GGG Brings Down The Curtain On Showtime In A Theater
Added by Luis Vazquez on November 4, 2013.
Gennady Golovkin is the champion everyone wants to fight. He is deemed the most beatable of the current four middleweight boxing champions. However, after Saturday night’s dismantling of Curtis Stevens in eight rounds, the experts may want to take a second look at this fighter from Karaganda, Kazakhstan. The fight event billed as “Monster’s Collide” promised action and a clash of power punchers.
The pre-fight tour saw an often intense looking Stevens looking to play into that mindset while and a smiling Gennady was unfazed. Initially if you judged on looks alone, one would have thought that Curtis, unbeaten at 160 pounds, would run through GGG. This was a curious thought considering that Golovkin took a 27-0, 24 KO record into this evening. His dismantling of Matthew Macklin should have provided a clue. “I respect everyone in the sport. This is a sport for me first.”
When the fight started Curtis looked apprehensive and his “cutting the throat” sign did not look that convincing once he was in the ring. GGG looked inflated and had that focused look in his eyes. The first round was a feeling out process. Gennady was wary, respectful, looking for openings, while Stevens kept a closed tight defense and looked for counterpunching opportunities. What became apparent was that Curtis, compact and short armed, was going to have trouble getting off first against the long armed and as quick Gennady and it was confirmed in the opening mix.
The second round saw the rapid jab of GGG make its introduction. The speed and precise nature of it found its way through Steven’s defense often. Finally in the middle of the ring came the explosion. As Golovkin probed in ring center with a right cross, he followed by ducking low and coming over with a solid left hook which caught Curtis flush and as he fell a step back, another left hook straight to the head knocked Steven’s to the mat with feet flying in the air and a wide-eyed look of surprise on his face that said everything about GGG’s power. “I know I’m champion, I know I’m better. People know who’s who.” said Gennady post fight.
(Photo by Marlene Amaya-Vazquez)
The bell saved Steven’s and he spent the third round in defensive mode moving away as Golovkin stalked and collected points but for all practical purposes took the foot off the gas. That would hurt Gennady as the fourth began, Gennady went to work scoring with crosses and hooks as he outmuscled Stevens and near the end of the round he drove him to retreat against the ropes where he continued landing a series of blows but then Curtis started catching Gennady with quick short right crosses, and one in particular caught his attention. One left hook loosed Gennady’s legs for an instant and then Steven’s drove Gennady back across the ring to the ropes as the U.S. members of the audience rose for the first time. Stevens forced his way through Gennady to close out his first winning round. When asked if he was hurt, Gennady gave a full second and said, “No, not really.” smiling knowingly.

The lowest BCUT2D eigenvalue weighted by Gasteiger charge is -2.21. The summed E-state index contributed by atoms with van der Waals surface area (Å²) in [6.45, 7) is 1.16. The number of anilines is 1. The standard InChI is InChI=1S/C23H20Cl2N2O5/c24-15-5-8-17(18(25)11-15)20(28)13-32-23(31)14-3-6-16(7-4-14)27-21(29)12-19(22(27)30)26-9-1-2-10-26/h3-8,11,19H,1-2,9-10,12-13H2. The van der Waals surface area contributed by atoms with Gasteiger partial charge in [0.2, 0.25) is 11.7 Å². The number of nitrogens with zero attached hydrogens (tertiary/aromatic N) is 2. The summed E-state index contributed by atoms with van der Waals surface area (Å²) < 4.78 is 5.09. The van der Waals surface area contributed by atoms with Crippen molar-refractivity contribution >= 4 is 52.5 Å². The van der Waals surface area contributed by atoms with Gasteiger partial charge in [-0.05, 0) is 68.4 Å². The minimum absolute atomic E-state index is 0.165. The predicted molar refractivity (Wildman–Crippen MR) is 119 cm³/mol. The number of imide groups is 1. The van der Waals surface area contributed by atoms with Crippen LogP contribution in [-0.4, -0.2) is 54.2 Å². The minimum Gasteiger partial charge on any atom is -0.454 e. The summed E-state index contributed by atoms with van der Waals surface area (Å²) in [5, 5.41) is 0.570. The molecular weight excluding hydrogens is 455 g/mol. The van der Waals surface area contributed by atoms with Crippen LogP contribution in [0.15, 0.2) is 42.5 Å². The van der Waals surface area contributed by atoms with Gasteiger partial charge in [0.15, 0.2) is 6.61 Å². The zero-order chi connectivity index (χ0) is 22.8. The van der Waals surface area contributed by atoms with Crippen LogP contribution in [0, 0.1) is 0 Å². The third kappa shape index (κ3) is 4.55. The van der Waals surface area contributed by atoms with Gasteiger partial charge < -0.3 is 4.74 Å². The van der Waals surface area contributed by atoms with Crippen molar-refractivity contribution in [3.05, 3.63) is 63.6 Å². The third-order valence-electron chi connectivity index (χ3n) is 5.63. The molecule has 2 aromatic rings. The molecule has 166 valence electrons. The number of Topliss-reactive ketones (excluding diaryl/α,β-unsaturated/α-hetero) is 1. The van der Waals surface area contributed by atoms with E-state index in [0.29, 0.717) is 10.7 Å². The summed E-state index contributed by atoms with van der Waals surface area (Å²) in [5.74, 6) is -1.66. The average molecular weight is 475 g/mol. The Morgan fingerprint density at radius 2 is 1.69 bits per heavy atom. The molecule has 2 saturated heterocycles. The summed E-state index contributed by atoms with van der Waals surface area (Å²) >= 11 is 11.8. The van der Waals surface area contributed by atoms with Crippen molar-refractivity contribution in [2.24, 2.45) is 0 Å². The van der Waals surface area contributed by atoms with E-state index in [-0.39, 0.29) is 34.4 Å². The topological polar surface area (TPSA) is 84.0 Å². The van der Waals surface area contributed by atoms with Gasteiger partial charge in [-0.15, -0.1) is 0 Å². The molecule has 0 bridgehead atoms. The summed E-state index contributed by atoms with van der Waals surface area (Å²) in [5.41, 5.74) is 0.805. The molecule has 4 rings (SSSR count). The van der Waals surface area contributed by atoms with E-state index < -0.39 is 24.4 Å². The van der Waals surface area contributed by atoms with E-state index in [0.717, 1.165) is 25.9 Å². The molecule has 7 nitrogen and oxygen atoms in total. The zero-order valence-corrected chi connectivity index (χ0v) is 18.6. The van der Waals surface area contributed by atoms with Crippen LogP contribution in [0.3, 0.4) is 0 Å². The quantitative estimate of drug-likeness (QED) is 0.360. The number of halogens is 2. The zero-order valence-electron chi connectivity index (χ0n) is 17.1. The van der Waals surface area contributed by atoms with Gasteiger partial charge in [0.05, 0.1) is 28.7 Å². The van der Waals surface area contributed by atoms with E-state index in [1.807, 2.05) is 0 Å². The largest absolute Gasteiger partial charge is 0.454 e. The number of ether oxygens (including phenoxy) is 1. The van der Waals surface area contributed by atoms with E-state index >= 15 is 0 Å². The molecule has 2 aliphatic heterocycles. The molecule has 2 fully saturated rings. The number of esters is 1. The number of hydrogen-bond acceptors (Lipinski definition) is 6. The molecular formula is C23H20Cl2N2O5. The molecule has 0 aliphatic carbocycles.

The fifth saw Curtis take the momentum into this round and Gennady looked arm weary suddenly. The moment to turn this fight was now. But Gennady recalled the strategy his trainer kept pounding in his ear. “Not crazy fight, not street fight, just box.” I said, “Of course coach, here’s my box.” He held his ground and gave back hard right crosses and matched stiff jabs from long range snapping Curtis head back often. The round ended with Stevens retreating to the ropes again as the bell rang and Gennady smelling blood.
The sixth frame saw both fighters stand toe to toe and mix inside and Steven’s temporary advantages were quickly removed as Gennady jab was quick again and set all openings from head to body with the heavy artillery. A heavy hook to the side followed by a crunching right cross through the gloves was an exclamation point to Gennady’s growing dominance.
In the seventh Stevens stubbornly tried to exchange head to head in ring center but again Gennady crashed through with hooks and crosses in combo to hurt him and drive him back. Gennady trapped him in the corners and ropes and Steven’s single counter attempts were not able to stem the tide.
The final round off the fight was the last as Gennady pushed Curtis around in the inside and hooked and crossed him as his left eye started puffing up and halfway through Gennady scored left hooks to the sides that caused Steven’s to backtrack again and Gennady pursued him looking to land it again which he did twice more until he drove Stevens back landing a flurry of blows until the bell intervened. The referee waved the fight over as Curtis stood in his corner.
After the fight Gennady mentioned how much Steven’s words infuriated him. “You know my last question I asked him. “You’re serious, you’re serious, I’m serious.” He also called out Sergio Martinez, the WBC champion. As his fans cheered him post fight Max Kellerman asked who Gennady wants next. “I’m champion, I’m open for everybody.” When asked to name one he replied, “Sergio Martinez.”
On the undercard Mike Perez (20-0, 12 KO’s) defeated the previously unbeaten Magomed Abdusalamov (18-1, 18 KO’s) by unanimous ten round decision 95-94, 97-92, and 97-92 to win the US NBC Championship. The IBO cruiserweight crown was won by Ola Afolabi as he captured a tedious 12 round majority decision.
Dusty Harrison stayed unbeaten in his eighteenth fight by taking a spirited 10 round decision winning the WBC Welterweight Youth Title 98-92 on all cards. Joel Diaz Jr. improved to 13-0 11 KO’s by taking a tougher than expected 6 round decision over Byrne Green (7-7-1) 60-52 on all cards in a Jr. Lightweight bout. The two knockdowns was the winning difference. Isa Akbarabayev, the Bumble Bee, speed and agility and hand speed impressed in winning his cruiserweight battle by 4 round decision over Brian Clookey (4-1-2).